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Computer Scientists find massive collections of Fake Accounts on micro-blogging site Twitter

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FILE - The Twitter logo appears on a screen in Ventura, California. VOA
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London, Jan 26, 2017: Computer scientists have found massive collections of fake accounts on the micro-blogging site Twitter, suggesting that one person or a group is managing these accounts. According to a BBC report on Wednesday, the largest network that was found tied together more than 350,000 accounts and further work suggested that others might be even bigger.

As of the third quarter of 2016, the micro-blogging service averaged at 317 million monthly active users. The networks were uncovered accidentally when some researchers were probing Twitter to see how people use it. Some of the accounts were used to fake follower numbers, send spam and boost interest in trending topics.

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On Twitter, bots are accounts that are run remotely by someone who automates the messages they send and activities they carry out. Some people pay to get bots to follow their account or to dilute chatter about controversial subjects.

“It is difficult to assess exactly how many Twitter users are bots,” Juan Echeverria, computer scientist at University College London (UCL) who uncovered the massive networks was quoted as saying.

Echeverria’s analysis revealed that lots of linked accounts, suggesting one person or group is running the botnet. These accounts did not act like the bots other researchers had found but were clearly not being run by humans.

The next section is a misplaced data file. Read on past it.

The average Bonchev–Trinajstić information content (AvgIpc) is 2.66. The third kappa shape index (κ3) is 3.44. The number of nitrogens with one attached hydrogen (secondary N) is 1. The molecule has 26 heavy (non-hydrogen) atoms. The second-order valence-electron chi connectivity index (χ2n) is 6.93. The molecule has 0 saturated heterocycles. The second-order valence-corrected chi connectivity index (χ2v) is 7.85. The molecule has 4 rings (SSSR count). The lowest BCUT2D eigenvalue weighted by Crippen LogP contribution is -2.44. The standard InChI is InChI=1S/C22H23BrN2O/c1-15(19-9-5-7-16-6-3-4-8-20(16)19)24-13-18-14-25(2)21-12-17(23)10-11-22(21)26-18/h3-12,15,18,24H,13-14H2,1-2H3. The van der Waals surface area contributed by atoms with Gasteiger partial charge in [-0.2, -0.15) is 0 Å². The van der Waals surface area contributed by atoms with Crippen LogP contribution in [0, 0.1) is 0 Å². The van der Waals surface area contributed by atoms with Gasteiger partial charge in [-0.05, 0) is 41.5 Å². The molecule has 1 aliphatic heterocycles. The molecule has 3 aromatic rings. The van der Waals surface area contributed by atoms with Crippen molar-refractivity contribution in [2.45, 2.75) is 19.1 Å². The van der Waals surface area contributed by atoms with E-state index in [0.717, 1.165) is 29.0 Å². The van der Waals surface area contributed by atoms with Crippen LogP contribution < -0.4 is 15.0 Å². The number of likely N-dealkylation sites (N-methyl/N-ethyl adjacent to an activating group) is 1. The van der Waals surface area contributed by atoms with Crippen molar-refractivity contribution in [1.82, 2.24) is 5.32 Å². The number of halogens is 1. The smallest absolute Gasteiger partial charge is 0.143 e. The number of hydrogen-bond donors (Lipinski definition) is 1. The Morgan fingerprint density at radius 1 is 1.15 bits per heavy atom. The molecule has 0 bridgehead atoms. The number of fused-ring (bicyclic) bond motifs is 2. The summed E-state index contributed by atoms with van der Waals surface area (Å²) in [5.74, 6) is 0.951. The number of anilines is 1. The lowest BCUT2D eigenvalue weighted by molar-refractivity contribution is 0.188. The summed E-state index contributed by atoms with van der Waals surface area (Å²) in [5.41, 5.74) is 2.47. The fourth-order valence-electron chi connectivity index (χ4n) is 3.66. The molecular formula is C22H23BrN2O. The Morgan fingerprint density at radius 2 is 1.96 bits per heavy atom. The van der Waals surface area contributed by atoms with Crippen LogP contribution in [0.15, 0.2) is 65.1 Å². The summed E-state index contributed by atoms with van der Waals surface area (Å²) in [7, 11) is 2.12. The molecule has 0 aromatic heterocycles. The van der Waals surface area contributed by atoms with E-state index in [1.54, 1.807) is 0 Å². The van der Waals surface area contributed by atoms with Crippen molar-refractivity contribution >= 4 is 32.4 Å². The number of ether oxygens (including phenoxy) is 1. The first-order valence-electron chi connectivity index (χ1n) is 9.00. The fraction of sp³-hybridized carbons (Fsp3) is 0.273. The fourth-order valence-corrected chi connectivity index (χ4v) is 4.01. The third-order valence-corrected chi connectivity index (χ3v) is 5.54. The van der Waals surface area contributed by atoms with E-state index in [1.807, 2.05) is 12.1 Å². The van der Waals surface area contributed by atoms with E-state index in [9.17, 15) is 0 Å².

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A botnet is a network of private computers infected with malicious software and controlled as a group without the owners’ knowledge.

The network of 350,000 bots were linked because it was found that the tweets were coming from places where nobody lives, messages were being posted only from Windows phones and the tweets were quotes from Star Wars novels, the report added. (IANS)

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Twitter CEO Counters the Criticism From The New York Times

Picking out a quote where Haberman said people were tweeting more and she felt she had to check in more frequently lest she miss something, the CEO said this is why the "show me the best tweets first" feature exists, a feature that is hated by many users.

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Throughout his thread, Dorsey brings up "identifying credibility" a couple of times. Pixabay

Twitter CEO Jack Dorsey hit back at Maggie Haberman — a New York Times journalist — who wrote about her break from the app, explaining why it has become an unbearable experience for her and others.

In Haberman’s Friday’s tweet, she describes how Twitter has gotten worse and worse in many regards over the years, developing into an unreliable source filled with toxic interactions and bitter criticism, Mashable reported on Saturday.

Replying to her on Saturday, Dorsey responded to specific points that Haberman made in a thread.

Picking out a quote where Haberman said people were tweeting more and she felt she had to check in more frequently lest she miss something, the CEO said this is why the “show me the best tweets first” feature exists, a feature that is hated by many users.

He then cherry-picked another part of Haberman’s piece that said, “Twitter is still an important source for news”, which the Twitter CEO of course agreed on, and then had a vaguely self-deprecating response to a quote in which Haberman said “Twitter is not a good platform to have meaningful discussions”.

Also Read-Report: Twitter Suspending Fake Accounts at Rate That Could Risk User Growth

Throughout his thread, Dorsey brings up “identifying credibility” a couple of times, which may refer to changing how the verification system works so it’s not just for prominent names, people in media, and white supremacists, or maybe being more selective. (IANS)

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